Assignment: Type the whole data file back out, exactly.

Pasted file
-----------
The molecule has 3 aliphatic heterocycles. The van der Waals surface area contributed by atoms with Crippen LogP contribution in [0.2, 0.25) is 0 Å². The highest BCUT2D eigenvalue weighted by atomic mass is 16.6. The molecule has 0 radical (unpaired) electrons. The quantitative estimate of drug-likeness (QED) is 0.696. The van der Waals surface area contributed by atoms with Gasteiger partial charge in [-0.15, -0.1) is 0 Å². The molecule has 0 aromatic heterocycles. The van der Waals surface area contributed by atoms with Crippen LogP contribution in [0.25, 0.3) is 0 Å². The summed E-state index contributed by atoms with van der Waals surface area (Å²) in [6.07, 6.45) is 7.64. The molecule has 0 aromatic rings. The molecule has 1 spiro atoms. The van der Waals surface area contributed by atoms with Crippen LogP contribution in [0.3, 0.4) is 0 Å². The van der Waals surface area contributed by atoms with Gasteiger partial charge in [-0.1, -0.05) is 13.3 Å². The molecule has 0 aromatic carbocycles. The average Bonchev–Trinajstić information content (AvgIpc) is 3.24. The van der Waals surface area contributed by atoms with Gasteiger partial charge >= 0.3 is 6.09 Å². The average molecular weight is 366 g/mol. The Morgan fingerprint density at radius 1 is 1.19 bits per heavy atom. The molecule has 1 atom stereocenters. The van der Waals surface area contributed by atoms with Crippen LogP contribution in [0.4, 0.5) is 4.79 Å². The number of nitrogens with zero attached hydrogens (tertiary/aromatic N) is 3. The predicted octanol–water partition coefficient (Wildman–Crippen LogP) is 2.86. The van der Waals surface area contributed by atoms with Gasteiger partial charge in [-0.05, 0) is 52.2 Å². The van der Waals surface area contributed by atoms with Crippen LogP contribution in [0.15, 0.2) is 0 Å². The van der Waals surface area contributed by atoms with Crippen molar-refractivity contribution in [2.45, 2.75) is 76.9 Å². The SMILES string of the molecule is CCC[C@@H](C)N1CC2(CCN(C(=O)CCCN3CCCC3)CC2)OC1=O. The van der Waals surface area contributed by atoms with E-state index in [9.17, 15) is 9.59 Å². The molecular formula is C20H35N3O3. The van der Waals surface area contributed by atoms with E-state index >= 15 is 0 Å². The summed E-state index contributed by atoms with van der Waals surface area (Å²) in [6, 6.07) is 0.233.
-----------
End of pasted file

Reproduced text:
The molecule has 3 aliphatic heterocycles. The van der Waals surface area contributed by atoms with Crippen LogP contribution in [0.2, 0.25) is 0 Å². The highest BCUT2D eigenvalue weighted by atomic mass is 16.6. The molecule has 0 radical (unpaired) electrons. The quantitative estimate of drug-likeness (QED) is 0.696. The van der Waals surface area contributed by atoms with Gasteiger partial charge in [-0.15, -0.1) is 0 Å². The molecule has 0 aromatic heterocycles. The van der Waals surface area contributed by atoms with Crippen LogP contribution in [0.25, 0.3) is 0 Å². The summed E-state index contributed by atoms with van der Waals surface area (Å²) in [6.07, 6.45) is 7.64. The molecule has 0 aromatic rings. The molecule has 1 spiro atoms. The van der Waals surface area contributed by atoms with Crippen LogP contribution in [0.3, 0.4) is 0 Å². The van der Waals surface area contributed by atoms with Gasteiger partial charge in [-0.1, -0.05) is 13.3 Å². The molecule has 0 aromatic carbocycles. The average Bonchev–Trinajstić information content (AvgIpc) is 3.24. The van der Waals surface area contributed by atoms with Gasteiger partial charge >= 0.3 is 6.09 Å². The average molecular weight is 366 g/mol. The Morgan fingerprint density at radius 1 is 1.19 bits per heavy atom. The molecule has 1 atom stereocenters. The van der Waals surface area contributed by atoms with Crippen LogP contribution in [0.4, 0.5) is 4.79 Å². The number of nitrogens with zero attached hydrogens (tertiary/aromatic N) is 3. The predicted octanol–water partition coefficient (Wildman–Crippen LogP) is 2.86. The van der Waals surface area contributed by atoms with Gasteiger partial charge in [-0.05, 0) is 52.2 Å². The van der Waals surface area contributed by atoms with Crippen LogP contribution in [0.15, 0.2) is 0 Å². The van der Waals surface area contributed by atoms with Crippen molar-refractivity contribution in [2.45, 2.75) is 76.9 Å². The SMILES string of the molecule is CCC[C@@H](C)N1CC2(CCN(C(=O)CCCN3CCCC3)CC2)OC1=O. The van der Waals surface area contributed by atoms with E-state index in [9.17, 15) is 9.59 Å². The molecular formula is C20H35N3O3. The van der Waals surface area contributed by atoms with E-state index >= 15 is 0 Å². The summed E-state index contributed by atoms with van der Waals surface area (Å²) in [6, 6.07) is 0.233.